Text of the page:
Now, I just need to get some sockets (I don't remember exactly where I have stashed mine), and add some new memories (these 4116 are accounted for), eventually reusing some of the old, if proven to be good.

I know at least 1, eventually 2 are bad, but the other 2 might be salvageable.

NOTE: I may add some pictures later.

So rejoice, another Spectrum reborn from it's ashes, after being cannibalised in a distant past.

Re: 48K Issue 6A

Posted: Thu Mar 01, 2018 9:30 pm
by RMartins
From the 4 memory chips I remove, I confirmed that 3 are bad, so I can still reuse one of them.

I put some sockets on the PCB, to fit new RAM in the future.

So, I'm trying to find suitable replacement for "Texas Instruments" TMS4532-15NL
I have found several supposed compatible replacements, but apparently we can not mix some of the other chips, with the TI ones (not regarding which half we are using, if replacing with full working 4164 chips). ... dware/ram/

But from my calculations, if CPU is working at 3.5 MHz, the time to fetch a memory position, should be around 1/3500000 = 0.00000028571429 or 285ns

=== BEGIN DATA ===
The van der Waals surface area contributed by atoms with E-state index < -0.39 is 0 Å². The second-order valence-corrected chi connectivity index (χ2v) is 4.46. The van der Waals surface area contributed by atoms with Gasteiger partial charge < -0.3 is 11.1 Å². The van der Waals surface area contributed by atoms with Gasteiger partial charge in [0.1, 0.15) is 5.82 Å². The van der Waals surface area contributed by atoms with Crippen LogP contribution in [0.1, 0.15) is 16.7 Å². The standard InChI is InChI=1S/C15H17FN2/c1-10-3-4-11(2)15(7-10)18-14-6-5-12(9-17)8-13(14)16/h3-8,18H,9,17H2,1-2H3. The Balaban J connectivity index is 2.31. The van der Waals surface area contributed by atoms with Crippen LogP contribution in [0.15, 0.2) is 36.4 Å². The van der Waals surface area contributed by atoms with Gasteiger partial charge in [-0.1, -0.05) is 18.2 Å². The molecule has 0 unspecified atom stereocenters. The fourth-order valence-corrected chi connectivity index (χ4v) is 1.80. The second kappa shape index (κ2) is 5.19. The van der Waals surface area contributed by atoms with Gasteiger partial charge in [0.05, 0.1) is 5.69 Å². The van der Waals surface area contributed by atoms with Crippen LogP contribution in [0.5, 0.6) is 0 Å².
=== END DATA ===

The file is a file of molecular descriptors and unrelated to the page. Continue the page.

So instead of -15 reference (150 ns), we should be able to use a -20 reference (200ns).

Besides this, I found also this very interesting link:

Where it states a peculiarity of the refresh circuit of Dynamic RAM memories, to be of two types:
• 256cycle/4ms: Refreshes to rows 0 through 255, within a 4 millisecond limit, will result in all 65,536 cells (bits) being refreshed.
• 128cycle/2ms: Refreshes to rows 0 through 127, within a 2 millisecond limit, will result in all 65,536 cells (bits) being refreshed.

Some computer systems may specify chips of the 128 cycles type only. Presumably, that is because the system's refresh circuitry only counts as high as row 127. Placing 256cycle/4ms chips in such a system would fail because rows 128 to 255 in those chips would not be refreshed.
This made me think that all Z80 systems probably need the 128cycle/2ms type, since the R register only counts using 7 bits (128 combinations).
However, these memories TMS4164, seem to have been used in ZX 128K.

And apparently, by following the link for further details, it seems to confirm this. ... 128row.htm

What would be your current choice for replacing TMS4532-15NL on an issue 6, 48K ?
TIP: prices seem to vary wildly for these chips.

NOTE: I want to avoid, having to replace the remaining chips, so I need something compatible with the Texas instruments memory ICs.